…Thus, we conclude, that on a true construction of section 43 the duty imposed on the university by subsection (1) is local to the members of the university and its premises. Its duty is to ensure, so far as is reasonably practicable, that those whom it may control, that is to say its members, students and employees, do not prevent the exercise of freedom of speech within the law by other members, students and employees and by visiting speakers, in places under its control. To require the university in the discharge of its duty under subsection (1) to take into consideration persons and places outside its control would be, in our view, to impose upon it an intolerable burden which Parliament cannot possibly have intended the university to bear. R v University of Liverpool ex parte Caesar-Gordon [1991] 1 QB 124, p132(h ff.).

Question 4: Do you have any comments on the guidance in our proposed Regulatory advice relating to section 4 on steps to secure freedom of speech? If you disagree with any of the examples in this section, please state reasons for thinking that the relevant legal duties do not apply to that example in the way that we have set out.

Christian Concerns supports the very clear statement made in the guidance at paragraph 41: “Where a step is reasonably practicable for an organisation, it must be taken.” It further agrees with all of the subsections within section 4, and the detailed attention paid to various scenarios affecting freedom of speech.

We endorse all of the examples used in section 4, and in particular, applaud the OfS for taking on the issues of pro-life views, gender critical views, and the rights of Christian students in its examples.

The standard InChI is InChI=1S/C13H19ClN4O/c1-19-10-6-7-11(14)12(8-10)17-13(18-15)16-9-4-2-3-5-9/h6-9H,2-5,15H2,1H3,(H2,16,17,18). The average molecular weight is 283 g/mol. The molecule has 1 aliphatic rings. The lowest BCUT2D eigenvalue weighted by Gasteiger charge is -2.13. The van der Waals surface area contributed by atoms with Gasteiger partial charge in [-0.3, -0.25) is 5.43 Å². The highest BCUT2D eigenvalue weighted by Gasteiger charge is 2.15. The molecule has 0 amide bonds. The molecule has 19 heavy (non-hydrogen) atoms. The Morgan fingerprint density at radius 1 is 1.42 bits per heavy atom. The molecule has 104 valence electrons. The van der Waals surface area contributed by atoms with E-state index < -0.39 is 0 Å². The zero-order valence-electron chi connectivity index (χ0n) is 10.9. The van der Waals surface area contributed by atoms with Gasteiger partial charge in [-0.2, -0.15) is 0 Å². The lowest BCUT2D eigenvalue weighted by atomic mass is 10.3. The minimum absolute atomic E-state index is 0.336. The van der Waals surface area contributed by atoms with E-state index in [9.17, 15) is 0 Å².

We note, in relation to example 11 found at page 16 of the guidance, that the protection of speech relating to misgendering should be more robust. In Forstater v CGD Europe and Others, UKEAT/0105/20/JOJ, the EAT held that it was wrong for her employer to stop offering her consultancy work and for not renewing her visiting fellowship because of her belief that a biological man could not be a woman. The EAT further held that it was a right not to have to believe in gender identity belief as a philosophy or worldview (Paragraph 108). The judgment also notes that not all people who identify as “trans” qualify for protection as “trans” under the Equality Act 2010 (i.e. gender identity belief is not synonymous with the protected characteristic of gender reassignment). Paragraph 118(c).

Moreover, Forstater holds that blanket requirements relating to gender pronouns irrespective of specific circumstances is an impermissible restriction on freedom of belief. This is reaffirmed in Mackereth v Department of Work and Pensions & Advanced Personnel Management Group (UK) Limited [2022] EAT 99, paragraphs 88-90.